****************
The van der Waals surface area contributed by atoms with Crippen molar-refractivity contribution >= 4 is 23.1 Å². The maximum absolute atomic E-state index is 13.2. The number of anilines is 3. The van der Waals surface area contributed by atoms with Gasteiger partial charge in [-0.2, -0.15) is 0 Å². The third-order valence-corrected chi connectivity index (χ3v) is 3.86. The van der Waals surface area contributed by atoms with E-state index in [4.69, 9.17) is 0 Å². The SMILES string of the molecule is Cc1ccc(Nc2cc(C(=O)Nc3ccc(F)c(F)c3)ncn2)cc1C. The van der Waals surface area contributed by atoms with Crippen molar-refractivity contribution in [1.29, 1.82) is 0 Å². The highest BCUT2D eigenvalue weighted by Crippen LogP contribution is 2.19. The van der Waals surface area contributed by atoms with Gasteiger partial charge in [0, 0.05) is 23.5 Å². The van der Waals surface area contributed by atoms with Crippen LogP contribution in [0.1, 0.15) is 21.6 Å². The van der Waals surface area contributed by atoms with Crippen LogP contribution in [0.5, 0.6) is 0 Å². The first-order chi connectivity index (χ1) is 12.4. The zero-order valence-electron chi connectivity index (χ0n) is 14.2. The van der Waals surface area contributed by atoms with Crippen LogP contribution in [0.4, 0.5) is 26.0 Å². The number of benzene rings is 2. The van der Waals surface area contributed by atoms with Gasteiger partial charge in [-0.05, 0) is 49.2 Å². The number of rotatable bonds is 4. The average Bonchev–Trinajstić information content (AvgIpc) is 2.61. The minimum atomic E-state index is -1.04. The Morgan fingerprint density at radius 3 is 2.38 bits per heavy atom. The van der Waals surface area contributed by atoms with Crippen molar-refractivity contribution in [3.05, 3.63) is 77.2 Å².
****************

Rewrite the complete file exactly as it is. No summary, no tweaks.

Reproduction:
The van der Waals surface area contributed by atoms with Crippen molar-refractivity contribution >= 4 is 23.1 Å². The maximum absolute atomic E-state index is 13.2. The number of anilines is 3. The van der Waals surface area contributed by atoms with Gasteiger partial charge in [-0.2, -0.15) is 0 Å². The third-order valence-corrected chi connectivity index (χ3v) is 3.86. The van der Waals surface area contributed by atoms with E-state index in [4.69, 9.17) is 0 Å². The SMILES string of the molecule is Cc1ccc(Nc2cc(C(=O)Nc3ccc(F)c(F)c3)ncn2)cc1C. The van der Waals surface area contributed by atoms with Crippen molar-refractivity contribution in [1.29, 1.82) is 0 Å². The highest BCUT2D eigenvalue weighted by Crippen LogP contribution is 2.19. The van der Waals surface area contributed by atoms with Gasteiger partial charge in [0, 0.05) is 23.5 Å². The van der Waals surface area contributed by atoms with Crippen LogP contribution in [0.1, 0.15) is 21.6 Å². The van der Waals surface area contributed by atoms with Crippen LogP contribution in [0.5, 0.6) is 0 Å². The first-order chi connectivity index (χ1) is 12.4. The zero-order valence-electron chi connectivity index (χ0n) is 14.2. The van der Waals surface area contributed by atoms with Crippen LogP contribution in [0.4, 0.5) is 26.0 Å². The number of benzene rings is 2. The van der Waals surface area contributed by atoms with Gasteiger partial charge in [-0.05, 0) is 49.2 Å². The number of rotatable bonds is 4. The average Bonchev–Trinajstić information content (AvgIpc) is 2.61. The minimum atomic E-state index is -1.04. The Morgan fingerprint density at radius 3 is 2.38 bits per heavy atom. The van der Waals surface area contributed by atoms with Crippen molar-refractivity contribution in [3.05, 3.63) is 77.2 Å².